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Issue 29
, 2010
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Coastal rule change to herald Mumbai boom

Source: The Asian Age, Date: , 2010

Real estate development along Mumbai’s multi-billion-dollar coastline has got an immediate boost with the relaxation of the new Coastal Regulation Zone (CRZ) 2010 notification.

The notification announced on Wednesday by minister of state for environment and forests Jairam Ramesh allows for slum development and reconstruction of old chawls which occupy 38 per cent of Mumbai’s 438-km shoreline.

Over one million Mumbaikars live in these 150 slums and in over 3,000 dilapidated structures which can be broken down and rebuilt, with the environment ministry now allowing a higher floor space index (FSI) in this redevelopment project.

By amending the earlier CRZ 2001 notification, the ministry has accepted a long-pending Maharashtra government proposal seeking permission to rebuild these dilapidated structures.

Announcing these changes, Mr Jairam Ramesh said: “We are allowing slum redevelopment in the CRZ area, but with the condition that it must be through a joint venture in which the state government must have a 51 per cent share.”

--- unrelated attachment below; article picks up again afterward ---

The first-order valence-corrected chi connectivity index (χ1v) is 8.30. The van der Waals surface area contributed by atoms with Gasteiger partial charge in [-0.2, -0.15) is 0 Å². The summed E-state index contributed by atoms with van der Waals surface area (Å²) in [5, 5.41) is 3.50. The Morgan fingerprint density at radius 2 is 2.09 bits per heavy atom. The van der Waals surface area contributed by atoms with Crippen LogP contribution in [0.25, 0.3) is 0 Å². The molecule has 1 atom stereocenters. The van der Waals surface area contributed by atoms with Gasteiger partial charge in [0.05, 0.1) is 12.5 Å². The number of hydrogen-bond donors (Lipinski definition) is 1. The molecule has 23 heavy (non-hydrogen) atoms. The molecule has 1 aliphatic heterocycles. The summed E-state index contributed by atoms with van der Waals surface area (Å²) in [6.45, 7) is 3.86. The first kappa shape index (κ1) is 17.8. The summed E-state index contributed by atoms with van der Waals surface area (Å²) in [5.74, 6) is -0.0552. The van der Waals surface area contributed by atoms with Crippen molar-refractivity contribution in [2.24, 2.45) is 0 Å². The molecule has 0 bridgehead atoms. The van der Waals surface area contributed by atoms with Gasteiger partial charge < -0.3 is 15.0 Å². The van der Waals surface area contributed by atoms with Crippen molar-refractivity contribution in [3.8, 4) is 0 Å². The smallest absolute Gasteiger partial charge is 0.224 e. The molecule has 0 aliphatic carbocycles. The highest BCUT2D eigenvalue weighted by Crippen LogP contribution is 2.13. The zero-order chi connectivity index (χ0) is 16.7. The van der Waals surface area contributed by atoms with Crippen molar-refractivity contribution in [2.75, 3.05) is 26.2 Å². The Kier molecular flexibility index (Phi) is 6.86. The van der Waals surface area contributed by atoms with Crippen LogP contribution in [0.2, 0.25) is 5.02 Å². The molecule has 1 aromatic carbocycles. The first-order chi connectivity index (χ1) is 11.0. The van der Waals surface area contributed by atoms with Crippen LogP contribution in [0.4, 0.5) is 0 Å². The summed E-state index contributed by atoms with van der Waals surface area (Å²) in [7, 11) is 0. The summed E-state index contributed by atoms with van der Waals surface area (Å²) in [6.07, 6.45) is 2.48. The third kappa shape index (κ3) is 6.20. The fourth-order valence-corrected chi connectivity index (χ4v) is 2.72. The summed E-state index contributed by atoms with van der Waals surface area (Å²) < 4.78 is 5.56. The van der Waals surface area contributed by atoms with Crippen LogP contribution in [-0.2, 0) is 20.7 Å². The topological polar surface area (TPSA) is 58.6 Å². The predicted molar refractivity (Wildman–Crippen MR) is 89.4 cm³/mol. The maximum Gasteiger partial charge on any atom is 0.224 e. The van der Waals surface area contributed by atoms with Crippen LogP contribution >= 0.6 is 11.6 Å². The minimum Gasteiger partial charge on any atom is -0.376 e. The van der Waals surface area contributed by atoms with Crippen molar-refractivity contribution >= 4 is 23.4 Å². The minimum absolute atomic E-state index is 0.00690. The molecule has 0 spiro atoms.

He added: “The joint venture can be through MHADA (Maharashtra Housing and Area Development Authority) acting as a nodal agency for this redevelopment, or any other public department. We do not want builders to take control and evict old tenants.”

He said the government was allowing increased FSI on the condition that these redevelopment projects were subject to RTI, CAG audits and inspections by a monitoring body to be jointly set up by the Centre and state governments.

The move will not only create additional public space but also provide extra residential accommodation in South Mumbai right up to Mahim and then between Gorai to Borivali.

Mr A. Senthil Vel, national project director, Integrated Coastal Zone Management, said this entire area would be redeveloped through three-way agreements between the landowners/tenants, MHADA and real estate developers.

Under the draft rules, no construction will be allowed within 200 metres of the high tide line (HTL). Large parts of Mumbai fall under the CRZ-II category, in which construction has taken place in eco-sensitive zones prior to the enactment of the Environment Act.

The minister acknowledged that there had been major violations of the HTL across all coastal states, including Goa, Kerala and Tamil Nadu. On violations committed in coastal areas after the 2001 CRZ notification, Mr Ramesh said the issue would be looked into and appropriate action taken.

“We have provided five special issues so that a compromise can be worked out between coastal areas and development projects to arrive at a harmonious balance,” the minister said.

A special provision has been introduced in CRZ 2010 to protect the livelihood of fishermen and their families. The CRZ 2010 document will be in the public domain for 60 days, after which it will come into force.